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How to Leave No Child Behind

President Bush has made education reform his top domestic priority after tax-cutting, but some of his cornerstone proposals are being reshaped -- some for the better, some for the worse -- as the education package moves through Congress.

One of the first elements to go was an ill- considered voucher provision, which would have allowed parents from failing schools to use public money on private-school tuition. Both Democrats and some Republicans rightly viewed this provision as a dangerous drain on public school resources.

Another element that ought to go is the so- called "straight A's" provision, which would allow states to redistribute federal education dollars that were historically aimed at the nation's poorest schools. This onerous provision would let states do as they wish with this money, even spending it on the affluent if they choose to. It is a bad idea that should be left out of the final legislation.

The heart of the Bush education plan -- and potentially its most valuable contribution -- is a requirement that the states conduct annual testing in reading and math for students in grades three through eight. Such tests would allow parents to learn how their children's schools stacked up against others in the state, and how well their children were progressing from year to year.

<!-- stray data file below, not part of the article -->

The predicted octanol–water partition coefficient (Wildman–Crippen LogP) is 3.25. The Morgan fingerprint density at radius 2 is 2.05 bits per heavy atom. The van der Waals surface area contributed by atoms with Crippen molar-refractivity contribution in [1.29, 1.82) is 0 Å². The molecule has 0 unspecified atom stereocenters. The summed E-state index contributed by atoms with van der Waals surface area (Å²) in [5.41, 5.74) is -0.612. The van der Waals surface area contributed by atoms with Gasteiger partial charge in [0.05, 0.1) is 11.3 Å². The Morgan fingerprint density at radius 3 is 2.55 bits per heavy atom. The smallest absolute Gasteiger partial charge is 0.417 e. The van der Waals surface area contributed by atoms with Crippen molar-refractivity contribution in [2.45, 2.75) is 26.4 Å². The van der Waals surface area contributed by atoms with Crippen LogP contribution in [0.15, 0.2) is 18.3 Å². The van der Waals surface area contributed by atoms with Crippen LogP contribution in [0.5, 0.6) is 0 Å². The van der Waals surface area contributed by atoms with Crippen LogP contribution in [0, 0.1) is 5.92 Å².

Ideally, all states should use the same national tests to ensure that they all impose the same exacting standards and to facilitate state-by-state comparisons. But neither the Bush plan nor the pending bills dare go that far. So the best way to make sure the state tests are rigorous and meaningful is to require that they be judged against a common benchmark like the National Assessment of Educational Progress, a respected test already given to fourth and eighth graders in more than 40 states. The Senate bill would do just that. But the House version would render the benchmarking effort meaningless by permitting states to use less- demanding tests as a yardstick. If states can choose their own benchmark tests, some will inevitably choose dumbed-down tests that show them in the best light.

The House bill also allows states to change their tests from one year to the next, making it impossible to determine if students are progressing at all. The administration has specifically argued for a testing plan that would break out test scores by race and ethnicity, so that states could be held accountable for closing the achievement gap between rich and poor children. But the House version would let states use different tests from district to district, making it impossible to determine whether any such gaps were being closed.

Some in Congress fear that even the weak federal testing mandates under discussion would impinge on the authority of the states. But Rod Paige, the secretary of education, was on the mark when he described those who opposed annual testing as apologists "for a broken system of education that dismisses certain children and classes of children as unteachable."

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